Director Joe Discher certainly formulated some best-laid plans for Of Mice and Men when he cast Graham Winton as George and Mark Mineart as his behemoth friend Lennie. They're superb as the two migrant workers who wonder where they'll find their next meal, let alone job. Lennie is a role that can be too easily caricatured if an actor isn't careful, but Mineart is magnificent as the eager-to-please, simple man. What is more, he captures the dignity of a person who's trying his best. There's a scene where Lennie and George are sitting by a campfire. Lighting designer Matthew E. Adelson has George's face illuminated by the coals, but not Lennie's, for he's sitting too far away. No matter; the enthusiasm that Mineart gives lights up his face anyway.
While the final scenes were played at Saturday's opening, the audience's rapt silence was interrupted by the sound of purses being zipped open and unclasped. After women wiped their eyes with their hankies, men next to them motioned that they should hand them over. Of Mice and Men centers on people's need to talk, but it left this audience speechless.
Madison – It's nighttime and George and Lennie have stopped to rest on a sandy bank of the Salina River. The stage, however, is soon transfigured into designer Marion Williams' awesome evocation of a crudely constructed bunkhouse and barn where the migrants mingle and sleep. It is here that George hopes to earn enough money to secure his dream of buying his own farm and where Lennie's dream can be summed up with the immortal line, "We'll live off the fat of the land."
Joe Discher has staged a sturdily humanized production for the Shakespeare Theater of New Jersey. It works mainly because it fully embraces the central meaningful relationship within the play. Certainly the fraternal love between George and Lennie is even more to the point in 2004. This is the dimension of the plot that remains universal rather than the predictably tragic plot or the one dimensional supporting characters.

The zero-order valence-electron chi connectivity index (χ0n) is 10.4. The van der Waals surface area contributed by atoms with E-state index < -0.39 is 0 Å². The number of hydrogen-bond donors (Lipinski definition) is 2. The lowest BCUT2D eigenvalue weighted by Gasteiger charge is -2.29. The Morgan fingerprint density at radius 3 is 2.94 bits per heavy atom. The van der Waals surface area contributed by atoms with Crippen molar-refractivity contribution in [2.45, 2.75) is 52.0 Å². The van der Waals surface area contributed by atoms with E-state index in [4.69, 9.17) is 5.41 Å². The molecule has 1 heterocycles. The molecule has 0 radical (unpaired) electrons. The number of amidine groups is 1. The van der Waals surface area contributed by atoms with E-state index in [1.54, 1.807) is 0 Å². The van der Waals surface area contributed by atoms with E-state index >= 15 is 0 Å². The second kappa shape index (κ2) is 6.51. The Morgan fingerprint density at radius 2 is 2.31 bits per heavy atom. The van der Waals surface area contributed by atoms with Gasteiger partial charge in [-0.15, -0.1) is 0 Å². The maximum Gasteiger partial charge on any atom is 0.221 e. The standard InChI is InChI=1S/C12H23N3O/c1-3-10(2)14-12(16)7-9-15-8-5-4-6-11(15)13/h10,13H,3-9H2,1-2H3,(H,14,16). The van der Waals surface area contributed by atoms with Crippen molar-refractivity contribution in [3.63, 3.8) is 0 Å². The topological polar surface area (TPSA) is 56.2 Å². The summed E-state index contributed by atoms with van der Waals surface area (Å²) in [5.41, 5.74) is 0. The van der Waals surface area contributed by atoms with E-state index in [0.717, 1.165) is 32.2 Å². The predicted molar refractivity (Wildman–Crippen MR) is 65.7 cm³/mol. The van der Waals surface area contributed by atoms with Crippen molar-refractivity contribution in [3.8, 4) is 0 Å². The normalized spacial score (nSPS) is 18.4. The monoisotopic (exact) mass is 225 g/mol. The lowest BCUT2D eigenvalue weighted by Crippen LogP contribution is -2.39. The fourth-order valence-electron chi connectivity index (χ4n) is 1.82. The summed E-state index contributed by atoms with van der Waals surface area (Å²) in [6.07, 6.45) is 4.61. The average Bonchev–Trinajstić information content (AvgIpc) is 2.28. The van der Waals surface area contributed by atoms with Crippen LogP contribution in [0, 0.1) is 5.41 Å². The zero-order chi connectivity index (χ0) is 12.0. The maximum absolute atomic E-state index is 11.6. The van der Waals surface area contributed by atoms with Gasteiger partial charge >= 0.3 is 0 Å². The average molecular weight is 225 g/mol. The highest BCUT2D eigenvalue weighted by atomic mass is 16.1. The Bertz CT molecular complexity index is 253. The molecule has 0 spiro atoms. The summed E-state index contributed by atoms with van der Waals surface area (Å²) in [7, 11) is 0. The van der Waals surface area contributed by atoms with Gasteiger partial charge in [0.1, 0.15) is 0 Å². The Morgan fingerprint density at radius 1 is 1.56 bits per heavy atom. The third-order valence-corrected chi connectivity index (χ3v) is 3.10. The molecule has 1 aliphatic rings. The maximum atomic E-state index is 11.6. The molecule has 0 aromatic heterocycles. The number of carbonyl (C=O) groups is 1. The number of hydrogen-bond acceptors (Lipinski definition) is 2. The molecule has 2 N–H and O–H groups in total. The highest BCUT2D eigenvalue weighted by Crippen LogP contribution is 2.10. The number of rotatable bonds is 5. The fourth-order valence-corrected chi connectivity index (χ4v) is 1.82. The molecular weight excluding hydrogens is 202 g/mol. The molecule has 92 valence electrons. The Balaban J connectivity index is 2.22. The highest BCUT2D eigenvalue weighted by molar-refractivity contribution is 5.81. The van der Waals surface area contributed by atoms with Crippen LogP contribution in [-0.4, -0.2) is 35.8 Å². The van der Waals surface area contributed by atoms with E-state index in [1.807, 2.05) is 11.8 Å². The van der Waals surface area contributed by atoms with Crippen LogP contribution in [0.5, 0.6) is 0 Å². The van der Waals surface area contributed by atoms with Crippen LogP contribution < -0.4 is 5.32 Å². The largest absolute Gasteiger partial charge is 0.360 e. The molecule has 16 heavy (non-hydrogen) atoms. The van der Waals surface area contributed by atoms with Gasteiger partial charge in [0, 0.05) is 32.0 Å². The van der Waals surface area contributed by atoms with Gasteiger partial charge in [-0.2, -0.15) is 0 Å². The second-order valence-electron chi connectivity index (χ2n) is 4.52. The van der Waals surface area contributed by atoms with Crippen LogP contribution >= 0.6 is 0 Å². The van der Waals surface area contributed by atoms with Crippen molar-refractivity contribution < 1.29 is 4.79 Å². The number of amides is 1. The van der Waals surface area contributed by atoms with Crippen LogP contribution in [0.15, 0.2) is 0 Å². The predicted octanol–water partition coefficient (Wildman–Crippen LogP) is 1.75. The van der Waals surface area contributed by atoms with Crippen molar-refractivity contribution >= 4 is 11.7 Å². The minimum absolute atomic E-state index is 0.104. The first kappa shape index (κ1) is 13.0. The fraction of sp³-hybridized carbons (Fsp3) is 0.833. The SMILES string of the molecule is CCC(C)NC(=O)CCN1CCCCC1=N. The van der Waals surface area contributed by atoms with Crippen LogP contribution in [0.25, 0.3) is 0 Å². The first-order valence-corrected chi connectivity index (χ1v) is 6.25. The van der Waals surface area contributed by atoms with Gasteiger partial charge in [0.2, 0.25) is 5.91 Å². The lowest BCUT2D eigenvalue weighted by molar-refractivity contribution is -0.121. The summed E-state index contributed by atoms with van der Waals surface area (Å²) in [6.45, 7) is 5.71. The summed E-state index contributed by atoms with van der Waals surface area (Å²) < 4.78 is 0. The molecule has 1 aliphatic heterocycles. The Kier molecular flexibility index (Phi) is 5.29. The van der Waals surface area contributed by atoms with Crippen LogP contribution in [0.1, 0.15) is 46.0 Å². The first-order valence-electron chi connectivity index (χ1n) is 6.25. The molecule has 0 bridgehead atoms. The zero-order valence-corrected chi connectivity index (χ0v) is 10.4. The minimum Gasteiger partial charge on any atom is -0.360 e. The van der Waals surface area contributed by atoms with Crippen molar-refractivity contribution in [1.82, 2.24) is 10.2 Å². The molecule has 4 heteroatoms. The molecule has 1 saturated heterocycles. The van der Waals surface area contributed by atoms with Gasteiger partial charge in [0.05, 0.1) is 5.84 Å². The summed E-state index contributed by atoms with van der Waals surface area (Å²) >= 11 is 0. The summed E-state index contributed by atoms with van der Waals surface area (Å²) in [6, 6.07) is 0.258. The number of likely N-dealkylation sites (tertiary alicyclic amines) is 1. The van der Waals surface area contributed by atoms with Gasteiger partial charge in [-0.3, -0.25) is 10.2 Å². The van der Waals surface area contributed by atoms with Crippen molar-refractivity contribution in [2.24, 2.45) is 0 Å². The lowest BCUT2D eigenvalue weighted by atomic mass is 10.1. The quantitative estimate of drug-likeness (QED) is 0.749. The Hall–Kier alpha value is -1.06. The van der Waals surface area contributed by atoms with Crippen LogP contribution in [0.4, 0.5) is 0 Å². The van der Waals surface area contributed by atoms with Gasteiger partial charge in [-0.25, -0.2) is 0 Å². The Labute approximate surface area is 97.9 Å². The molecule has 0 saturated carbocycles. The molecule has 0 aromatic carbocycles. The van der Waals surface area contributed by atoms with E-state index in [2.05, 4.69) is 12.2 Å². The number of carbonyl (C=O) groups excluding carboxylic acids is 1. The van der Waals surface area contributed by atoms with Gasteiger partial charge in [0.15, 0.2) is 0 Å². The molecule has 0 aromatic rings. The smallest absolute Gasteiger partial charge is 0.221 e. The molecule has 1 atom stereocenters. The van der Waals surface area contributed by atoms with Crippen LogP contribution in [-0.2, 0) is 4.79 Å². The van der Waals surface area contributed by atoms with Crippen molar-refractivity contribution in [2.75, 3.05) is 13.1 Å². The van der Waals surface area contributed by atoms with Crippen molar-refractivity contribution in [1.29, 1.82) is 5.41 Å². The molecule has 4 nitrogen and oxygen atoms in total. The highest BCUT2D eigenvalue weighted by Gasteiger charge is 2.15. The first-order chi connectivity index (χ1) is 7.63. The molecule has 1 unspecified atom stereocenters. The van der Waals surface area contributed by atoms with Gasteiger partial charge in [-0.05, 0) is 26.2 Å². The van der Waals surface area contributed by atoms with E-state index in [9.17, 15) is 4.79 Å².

It is also fortunate that Graham Winton, as George, and Mark Mineart, as Lennie, two migrant agricultural workers, have sought to go one step beyond the more obvious and stereotypical models for their characters. Because of this, the core of the play – the strange but symbiotic relationship of two unwitting victims of the times – is able to support the weaker circumference, the vision of a social system empowered by greed and materialism.
Mineart's depiction of an overgrown child with an obsession for petting small furry animals and soft sensual fabrics, is deeply moving. Being tall, large–framed and virtually bald Mineart, who is making his Shakespeare Theater debut, holds our attention by the sheer substance of his portrayal. The scenes, in which Lennie and George talk and dream of owning a farm together, are touching indeed and easily validate their friendship and the support they bring to each other.
Written one year before his masterpiece "The Grapes of Wrath," but acknowledged as a stunning testament to the migrant workers who work with the dream of a better life "Of Mice and Men" is all about what Steinbeck saw first hand as a young man. What he brought to light remains true to this day only more global in its reach in light of the rampant and greedy exploitation by US companies of native workers in foreign countries.
In addition to these reviews you may also read interviews and articles about this production.